Realpolitik (from German: real; "realistic", "practical", or "actual"; and Politik; "politics", German pronunciation: [ʁeˈaːlpoliˌtiːk]) is politics or diplomacy based primarily on considerations of given circumstances and factors, rather than explicit ideological notions or moral and ethical premises. In this respect, it shares aspects of its philosophical approach with those of realism and pragmatism. It is often simply referred to as "pragmatism" in politics, e.g. "pursuing pragmatic policies". The term Realpolitik is sometimes used pejoratively to imply politics that are perceived as coercive, amoral, or Machiavellian.
Origin of the termEdit
The term Realpolitik was coined by Ludwig von Rochau, a German writer and politician in the 19th century. His 1853 book Grundsätze der Realpolitik angewendet auf die staatlichen Zustände Deutschlands describes the meaning of the term:
The study of the forces that shape, maintain and alter the state is the basis of all political insight and leads to the understanding that the law of power governs the world of states just as the law of gravity governs the physical world. The older political science was fully aware of this truth but drew a wrong and detrimental conclusion—the right of the more powerful. The modern era has corrected this unethical fallacy, but while breaking with the alleged right of the more powerful one, the modern era was too much inclined to overlook the real might of the more powerful and the inevitability of its political influence.
Historian John Bew suggests that much of what stands for modern Realpolitik today deviates from the original meaning of the term. Realpolitik emerged in mid-19th century Europe from the collision of the Enlightenment with state formation and power politics. The concept, Bew argues, was an early attempt at answering the conundrum of how to achieve liberal enlightened goals in a world that does not follow liberal enlightened rules.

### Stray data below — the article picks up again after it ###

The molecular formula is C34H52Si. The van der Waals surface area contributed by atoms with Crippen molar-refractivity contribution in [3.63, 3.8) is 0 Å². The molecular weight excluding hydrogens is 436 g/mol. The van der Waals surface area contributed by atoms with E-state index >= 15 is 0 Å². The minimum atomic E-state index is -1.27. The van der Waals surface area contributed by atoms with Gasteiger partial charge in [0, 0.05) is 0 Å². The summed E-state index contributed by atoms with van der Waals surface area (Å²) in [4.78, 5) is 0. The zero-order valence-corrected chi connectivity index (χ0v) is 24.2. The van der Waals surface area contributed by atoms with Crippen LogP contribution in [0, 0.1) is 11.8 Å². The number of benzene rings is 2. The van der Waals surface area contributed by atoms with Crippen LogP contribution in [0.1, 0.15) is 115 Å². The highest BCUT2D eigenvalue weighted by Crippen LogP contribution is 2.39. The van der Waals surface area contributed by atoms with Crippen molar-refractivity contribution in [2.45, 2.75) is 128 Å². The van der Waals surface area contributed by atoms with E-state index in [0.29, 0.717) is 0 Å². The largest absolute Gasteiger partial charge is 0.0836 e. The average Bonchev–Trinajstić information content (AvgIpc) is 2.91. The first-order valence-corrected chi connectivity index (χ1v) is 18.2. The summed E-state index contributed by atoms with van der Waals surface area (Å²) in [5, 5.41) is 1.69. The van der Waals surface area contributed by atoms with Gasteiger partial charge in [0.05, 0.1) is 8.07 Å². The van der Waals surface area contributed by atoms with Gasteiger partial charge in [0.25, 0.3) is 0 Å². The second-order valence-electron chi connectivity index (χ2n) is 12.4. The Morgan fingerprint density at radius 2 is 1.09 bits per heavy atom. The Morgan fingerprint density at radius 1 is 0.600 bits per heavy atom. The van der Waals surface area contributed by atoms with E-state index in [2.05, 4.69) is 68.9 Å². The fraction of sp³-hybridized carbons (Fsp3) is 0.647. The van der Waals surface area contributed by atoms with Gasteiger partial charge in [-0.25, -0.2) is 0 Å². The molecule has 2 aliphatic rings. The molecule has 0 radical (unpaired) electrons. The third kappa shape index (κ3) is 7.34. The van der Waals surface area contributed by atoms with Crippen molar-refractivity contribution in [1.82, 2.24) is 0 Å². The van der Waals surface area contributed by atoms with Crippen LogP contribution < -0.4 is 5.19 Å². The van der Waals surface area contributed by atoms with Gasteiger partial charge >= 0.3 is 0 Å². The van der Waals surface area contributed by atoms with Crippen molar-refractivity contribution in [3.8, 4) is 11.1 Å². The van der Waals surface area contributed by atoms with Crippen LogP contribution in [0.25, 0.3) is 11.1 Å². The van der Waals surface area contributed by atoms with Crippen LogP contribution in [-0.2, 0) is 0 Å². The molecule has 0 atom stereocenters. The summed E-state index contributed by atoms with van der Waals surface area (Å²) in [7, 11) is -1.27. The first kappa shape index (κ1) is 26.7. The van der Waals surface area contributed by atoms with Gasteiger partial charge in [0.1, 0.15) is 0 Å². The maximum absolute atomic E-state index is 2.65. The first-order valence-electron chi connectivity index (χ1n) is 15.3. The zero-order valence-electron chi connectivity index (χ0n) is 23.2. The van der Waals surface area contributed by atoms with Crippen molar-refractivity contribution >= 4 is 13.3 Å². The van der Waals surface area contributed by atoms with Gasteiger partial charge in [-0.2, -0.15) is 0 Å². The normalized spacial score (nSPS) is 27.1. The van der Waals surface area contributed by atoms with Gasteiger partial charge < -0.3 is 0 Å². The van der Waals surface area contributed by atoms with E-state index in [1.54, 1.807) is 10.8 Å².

Publicist, journalist and liberal political reformer Von Rochau coined the term in 1853 and added a second volume in 1869 that further refined his earlier arguments. Rochau, exiled in Paris until the 1848 uprising, returned during the revolution and became a well-known figure in the national liberal party. As the liberal gains of the 1848 revolutions fell victim to coercive governments or were swallowed by powerful social forces such as class, religion and nationalism, Rochau—according to Bew—began to think hard about how the work that had begun with such enthusiasm had failed to yield any lasting results.
He said that the great achievement of the Enlightenment had been to show that might is not necessarily right. The mistake liberals made was to assume that the law of the strong had suddenly evaporated simply because it had been shown to be unjust. Rochau wrote that "to bring down the walls of Jericho, the Realpolitiker knows the simple pickaxe is more useful than the mightiest trumpet". Rochau's concept was seized upon by German thinkers in the mid and late 19th century and became associated with Otto von Bismarck's statecraft in unifying Germany in the mid 19th century. By 1890, usage of the word Realpolitik was widespread, yet increasingly detached from its original meaning.
Political realism in international relationsEdit
Whereas Realpolitik refers to political practice, the concept of political realism in international relations refers to a theoretical framework aimed at offering explanations for events in the international relations domain. The theory of political realism proceeds from the assumption that states—as actors in the international arena—pursue their interests by practicing Realpolitik. Conversely, Realpolitik can be described as the exercise of policies that are in line with accepted theories of political realism. In either case, the working hypothesis is generally that policy is chiefly based on the pursuit, possession and application of power (see also power politics). However, some international relations realists, such as Kenneth Waltz, have viewed state policy in terms of the pursuit of survival or security, rather than the pursuit of power for its own sake.
History and branchesEdit
See political realism for branches and antecedents more relevant to contemporary diplomacy and the particular modern, international relations paradigm.
- Sun Tzu, a Chinese military strategist who wrote The Art of War that foreshadowed elements of Realpolitik developed later.
- Thucydides, a Greek historian who wrote the History of the Peloponnesian War and is also cited as an intellectual forebearer of Realpolitik.